Tenofovir (Viread, produced by Gilead), a new antiretroviral medication, lowered the viral load of patients who had developed drug resistant virus (see News Flashes, Aug/Sept HEPP News). The FDA has now approved the medication for use in all HIV-positive patients (10/26/01). Tenofovir has been shown to reduce the viral load by as much as 75% when used in combination with other medications. Experts caution against prescribing tenofovir for drug-naive patients until study results on the use of the drug in newly diagnosed patients are released. Tenofovir is a once-a-day pill that will cost about $4,135 for a year's supply. (Associated Press, 10/28/01)
The FDA recently approved gene-based test, Visible Genetic Inc.'s Trugene, that analyzes an HIV patient's viral mutations in terms of drug resistance. This test will aid physicians in prescribing the best medications for each patient depending on his/her viral genotype. Trugene uses a blood sample to identify all known genetic mutations in the virus. It then compares the individual's genetic mutations to over 70 mutations known to be linked to resistance to specific drugs. The turnaround time is three days and will cost $300-$500 per patient (see Paar D., Altice F., HEPP News September 2000). This is the first genotyping test to receive FDA approval. Other genotyping tests are available from many commercial suppliers including the Phenosense test from Virologic. (Associated Press, 9/27/01)
A survey of physicians in California, Florida, Massachusetts, and New York found that those with less experience caring for HIV/AIDS patients need expert advice in the process of treating patients. The study presented physicians with two hypothetical HIV/AIDS patients and asked the physicians how they would treat those patients. Infectious disease specialists were more likely to recommend treatments consistent with those of the HHS and the International AIDS society than were general internal medicine physicians. The general internists, however, were often aware of gaps in their knowledge and said they would refer the patient to a specialist. (2001 July. The AIDS Reader 11(7): 348-353.)
Indiana DOC officials estimate that approximately 1% of state inmates are HIV positive but do not know the exact number because Indiana does not have a mandatory testing law for inmates. Although a bill was passed by the state legislature last year that would require mandatory HIV and HCV testing for all inmates, it was vetoed by the governor for budgetary reasons. This testing is estimated to cost $173,285 per year. HIV testing is available to inmates upon request. Experts recommend educating and counseling prisoners to be voluntarily tested for HIV and HCV. (Indianapolis Star, 10/24/01)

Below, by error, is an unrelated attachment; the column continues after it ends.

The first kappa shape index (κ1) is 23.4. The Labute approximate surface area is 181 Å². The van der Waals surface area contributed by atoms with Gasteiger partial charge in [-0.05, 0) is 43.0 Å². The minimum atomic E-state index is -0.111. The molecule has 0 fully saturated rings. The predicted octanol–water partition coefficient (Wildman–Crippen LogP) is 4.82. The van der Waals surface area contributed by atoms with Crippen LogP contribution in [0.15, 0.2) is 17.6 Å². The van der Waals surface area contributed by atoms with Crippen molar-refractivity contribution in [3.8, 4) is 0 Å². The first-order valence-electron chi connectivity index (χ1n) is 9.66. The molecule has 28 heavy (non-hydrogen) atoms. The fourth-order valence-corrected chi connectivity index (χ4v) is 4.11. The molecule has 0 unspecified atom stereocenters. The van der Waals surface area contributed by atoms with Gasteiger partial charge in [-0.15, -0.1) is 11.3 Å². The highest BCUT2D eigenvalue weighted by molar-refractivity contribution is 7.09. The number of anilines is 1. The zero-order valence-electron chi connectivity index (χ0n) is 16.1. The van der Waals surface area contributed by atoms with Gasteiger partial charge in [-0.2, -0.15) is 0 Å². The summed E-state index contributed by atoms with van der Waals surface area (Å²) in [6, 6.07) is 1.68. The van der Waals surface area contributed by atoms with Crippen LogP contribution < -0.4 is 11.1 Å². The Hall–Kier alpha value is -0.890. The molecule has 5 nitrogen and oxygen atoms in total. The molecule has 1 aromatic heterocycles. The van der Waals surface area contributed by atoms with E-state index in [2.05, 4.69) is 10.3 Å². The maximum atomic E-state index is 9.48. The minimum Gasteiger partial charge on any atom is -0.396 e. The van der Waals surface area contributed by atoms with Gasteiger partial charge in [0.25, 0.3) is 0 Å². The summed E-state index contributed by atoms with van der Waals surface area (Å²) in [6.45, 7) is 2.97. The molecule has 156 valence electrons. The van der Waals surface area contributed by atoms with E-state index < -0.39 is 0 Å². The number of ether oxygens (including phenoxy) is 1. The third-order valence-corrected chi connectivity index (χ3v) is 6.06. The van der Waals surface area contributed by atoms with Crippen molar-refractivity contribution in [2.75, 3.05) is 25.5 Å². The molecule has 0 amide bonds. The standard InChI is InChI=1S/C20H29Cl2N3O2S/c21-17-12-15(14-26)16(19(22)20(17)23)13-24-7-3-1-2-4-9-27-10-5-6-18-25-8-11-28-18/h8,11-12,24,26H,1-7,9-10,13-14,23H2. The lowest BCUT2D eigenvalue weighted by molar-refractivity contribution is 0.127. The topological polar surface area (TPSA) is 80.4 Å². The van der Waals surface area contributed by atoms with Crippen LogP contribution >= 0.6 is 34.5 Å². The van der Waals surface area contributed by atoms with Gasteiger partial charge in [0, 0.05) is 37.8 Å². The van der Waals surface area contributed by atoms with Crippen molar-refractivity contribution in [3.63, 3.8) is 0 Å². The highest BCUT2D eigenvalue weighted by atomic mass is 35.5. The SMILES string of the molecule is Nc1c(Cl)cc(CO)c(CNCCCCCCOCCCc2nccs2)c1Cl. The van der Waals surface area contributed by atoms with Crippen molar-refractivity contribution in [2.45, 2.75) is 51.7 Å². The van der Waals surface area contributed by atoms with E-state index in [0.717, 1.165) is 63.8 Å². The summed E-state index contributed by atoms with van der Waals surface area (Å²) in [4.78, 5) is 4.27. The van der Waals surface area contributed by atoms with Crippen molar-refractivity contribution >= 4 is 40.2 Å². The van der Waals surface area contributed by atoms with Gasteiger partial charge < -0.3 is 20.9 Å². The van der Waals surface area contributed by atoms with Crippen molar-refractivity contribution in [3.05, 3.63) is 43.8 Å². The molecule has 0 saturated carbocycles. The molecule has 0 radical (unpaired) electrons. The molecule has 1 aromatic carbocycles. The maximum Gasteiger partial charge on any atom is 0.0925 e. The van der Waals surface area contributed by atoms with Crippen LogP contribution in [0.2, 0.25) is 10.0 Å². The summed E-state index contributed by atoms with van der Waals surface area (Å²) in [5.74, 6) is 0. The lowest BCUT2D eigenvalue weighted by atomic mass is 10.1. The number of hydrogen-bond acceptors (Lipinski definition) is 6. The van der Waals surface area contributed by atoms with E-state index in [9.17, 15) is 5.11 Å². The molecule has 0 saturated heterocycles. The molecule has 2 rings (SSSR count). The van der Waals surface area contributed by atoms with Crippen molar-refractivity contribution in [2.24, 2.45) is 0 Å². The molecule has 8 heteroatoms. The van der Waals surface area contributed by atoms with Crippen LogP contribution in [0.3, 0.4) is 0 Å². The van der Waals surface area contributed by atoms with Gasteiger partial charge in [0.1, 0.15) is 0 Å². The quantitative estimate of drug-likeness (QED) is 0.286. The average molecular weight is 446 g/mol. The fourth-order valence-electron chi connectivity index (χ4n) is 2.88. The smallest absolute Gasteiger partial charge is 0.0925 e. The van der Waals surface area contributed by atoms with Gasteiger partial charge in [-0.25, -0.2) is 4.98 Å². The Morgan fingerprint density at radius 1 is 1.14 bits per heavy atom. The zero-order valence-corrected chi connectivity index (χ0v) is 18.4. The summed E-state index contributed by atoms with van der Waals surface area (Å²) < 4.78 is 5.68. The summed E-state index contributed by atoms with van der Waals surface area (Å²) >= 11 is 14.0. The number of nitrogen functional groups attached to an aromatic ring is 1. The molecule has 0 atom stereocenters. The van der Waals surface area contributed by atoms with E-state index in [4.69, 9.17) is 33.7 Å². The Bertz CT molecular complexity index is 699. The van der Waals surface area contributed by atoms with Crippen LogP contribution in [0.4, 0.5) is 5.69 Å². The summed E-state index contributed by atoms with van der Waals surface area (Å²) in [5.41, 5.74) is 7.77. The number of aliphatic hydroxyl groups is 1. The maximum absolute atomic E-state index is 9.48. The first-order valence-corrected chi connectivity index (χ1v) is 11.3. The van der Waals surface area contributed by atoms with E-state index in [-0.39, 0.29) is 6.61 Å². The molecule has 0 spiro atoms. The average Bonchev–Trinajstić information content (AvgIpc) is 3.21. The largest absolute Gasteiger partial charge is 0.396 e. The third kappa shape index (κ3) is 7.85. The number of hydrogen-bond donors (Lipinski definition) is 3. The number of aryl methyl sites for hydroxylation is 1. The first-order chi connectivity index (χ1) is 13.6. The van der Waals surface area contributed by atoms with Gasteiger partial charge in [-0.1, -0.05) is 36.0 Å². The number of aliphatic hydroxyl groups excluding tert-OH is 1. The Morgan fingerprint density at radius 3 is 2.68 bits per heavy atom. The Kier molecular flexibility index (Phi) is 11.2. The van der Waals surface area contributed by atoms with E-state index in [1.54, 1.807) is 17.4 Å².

A study reports that in 1997, hepatitis C cost the U.S. approximately $5.46 billion in medical costs, lost wages, and lost home production. Hepatitis C is the most common blood-borne infection in the U.S. These costs are on par with the cost of asthma in US for the same year ($5.8 billion). There are estimates that HCV-related mortality could triple within the next twenty years, indicating that increased prevention, treatment, screening, and research are necessary. (Arch Int Med 2001; 161 (18): 2231-2237.)
The Massachusetts state legislature plans to cut a program that teaches physicians and others at risk for hepatitis C about the disease due to a budget impasse. Although the Massachusetts state senate set aside $3.9 million for the program for fiscal year 2002 (which began on July 1, 2001) the House did not allocate any funding. According to a policy issued by the governor's office, agencies are to operate on a lower budget. The program provided counseling and education for those at risk for contracting hepatitis C and raised awareness of people who were unaware they were infected with HCV. The cuts will affect education programs but will have no effect on treatment funding. Approximately 110,000 people in Massachusetts are estimated to be infected with HCV. (Boston Herald, 10/5/01)
Syphilis is on the rise among gay and bisexual men. This spike in syphilis cases has been recorded in San Francisco, San Diego, Florida, Boston, and Chicago according to the San Francisco Department of Public Health. The number of syphilis cases in San Francisco nearly doubled from 42 in 1999 to 77 in 2000 with a similar increase expected this year. Officials there say 16 syphilis cases in San Francisco this year have been linked to an Internet chat room for gay and bisexual men. Although the Internet service provider has been reluctant to post syphilis warnings, it has given the Health Department access to the chat room to post prevention messages, an offer that has been rejected as "ineffective." Health officials view the rise in syphilis cases as a decline in safe sex practices and a "complacency" about HIV. Syphilis sores (like other STDs) leave a person more vulnerable to HIV infection. (San Francisco Chronicle, 10/26/01)
This article was provided by Brown Medical School. It is a part of the publication HEPP News.